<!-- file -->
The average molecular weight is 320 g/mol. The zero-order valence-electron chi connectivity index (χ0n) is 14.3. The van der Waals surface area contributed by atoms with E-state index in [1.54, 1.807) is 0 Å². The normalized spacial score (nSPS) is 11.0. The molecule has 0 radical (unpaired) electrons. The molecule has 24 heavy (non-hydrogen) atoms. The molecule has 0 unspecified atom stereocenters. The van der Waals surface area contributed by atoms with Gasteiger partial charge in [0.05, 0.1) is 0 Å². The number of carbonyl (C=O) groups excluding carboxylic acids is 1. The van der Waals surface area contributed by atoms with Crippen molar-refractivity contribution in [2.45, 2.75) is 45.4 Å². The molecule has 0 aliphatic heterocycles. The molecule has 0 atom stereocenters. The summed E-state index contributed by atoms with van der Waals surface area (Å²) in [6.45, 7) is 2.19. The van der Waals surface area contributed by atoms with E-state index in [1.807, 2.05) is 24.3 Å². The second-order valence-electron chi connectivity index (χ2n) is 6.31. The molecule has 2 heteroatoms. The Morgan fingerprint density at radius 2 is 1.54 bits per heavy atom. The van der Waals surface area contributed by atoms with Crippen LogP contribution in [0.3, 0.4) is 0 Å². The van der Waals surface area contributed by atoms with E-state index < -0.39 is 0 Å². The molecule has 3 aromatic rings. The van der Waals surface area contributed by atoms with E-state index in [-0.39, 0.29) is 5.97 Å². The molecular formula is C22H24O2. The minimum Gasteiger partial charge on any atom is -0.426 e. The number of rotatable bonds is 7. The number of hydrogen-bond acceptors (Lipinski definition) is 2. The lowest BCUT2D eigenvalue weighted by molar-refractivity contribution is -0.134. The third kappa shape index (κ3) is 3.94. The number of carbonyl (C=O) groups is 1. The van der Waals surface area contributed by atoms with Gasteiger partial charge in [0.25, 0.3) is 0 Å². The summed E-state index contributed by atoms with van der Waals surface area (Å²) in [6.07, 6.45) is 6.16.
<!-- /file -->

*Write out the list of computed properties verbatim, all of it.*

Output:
The average molecular weight is 320 g/mol. The zero-order valence-electron chi connectivity index (χ0n) is 14.3. The van der Waals surface area contributed by atoms with E-state index in [1.54, 1.807) is 0 Å². The normalized spacial score (nSPS) is 11.0. The molecule has 0 radical (unpaired) electrons. The molecule has 24 heavy (non-hydrogen) atoms. The molecule has 0 unspecified atom stereocenters. The van der Waals surface area contributed by atoms with Gasteiger partial charge in [0.05, 0.1) is 0 Å². The number of carbonyl (C=O) groups excluding carboxylic acids is 1. The van der Waals surface area contributed by atoms with Crippen molar-refractivity contribution in [2.45, 2.75) is 45.4 Å². The molecule has 0 aliphatic heterocycles. The molecule has 0 atom stereocenters. The summed E-state index contributed by atoms with van der Waals surface area (Å²) in [6.45, 7) is 2.19. The van der Waals surface area contributed by atoms with E-state index in [1.807, 2.05) is 24.3 Å². The second-order valence-electron chi connectivity index (χ2n) is 6.31. The molecule has 2 heteroatoms. The Morgan fingerprint density at radius 2 is 1.54 bits per heavy atom. The van der Waals surface area contributed by atoms with Crippen LogP contribution in [0.3, 0.4) is 0 Å². The van der Waals surface area contributed by atoms with E-state index < -0.39 is 0 Å². The molecule has 3 aromatic rings. The van der Waals surface area contributed by atoms with E-state index in [-0.39, 0.29) is 5.97 Å². The molecular formula is C22H24O2. The minimum Gasteiger partial charge on any atom is -0.426 e. The number of rotatable bonds is 7. The number of hydrogen-bond acceptors (Lipinski definition) is 2. The lowest BCUT2D eigenvalue weighted by molar-refractivity contribution is -0.134. The third kappa shape index (κ3) is 3.94. The number of carbonyl (C=O) groups is 1. The van der Waals surface area contributed by atoms with Gasteiger partial charge in [0.25, 0.3) is 0 Å². The summed E-state index contributed by atoms with van der Waals surface area (Å²) in [6.07, 6.45) is 6.16.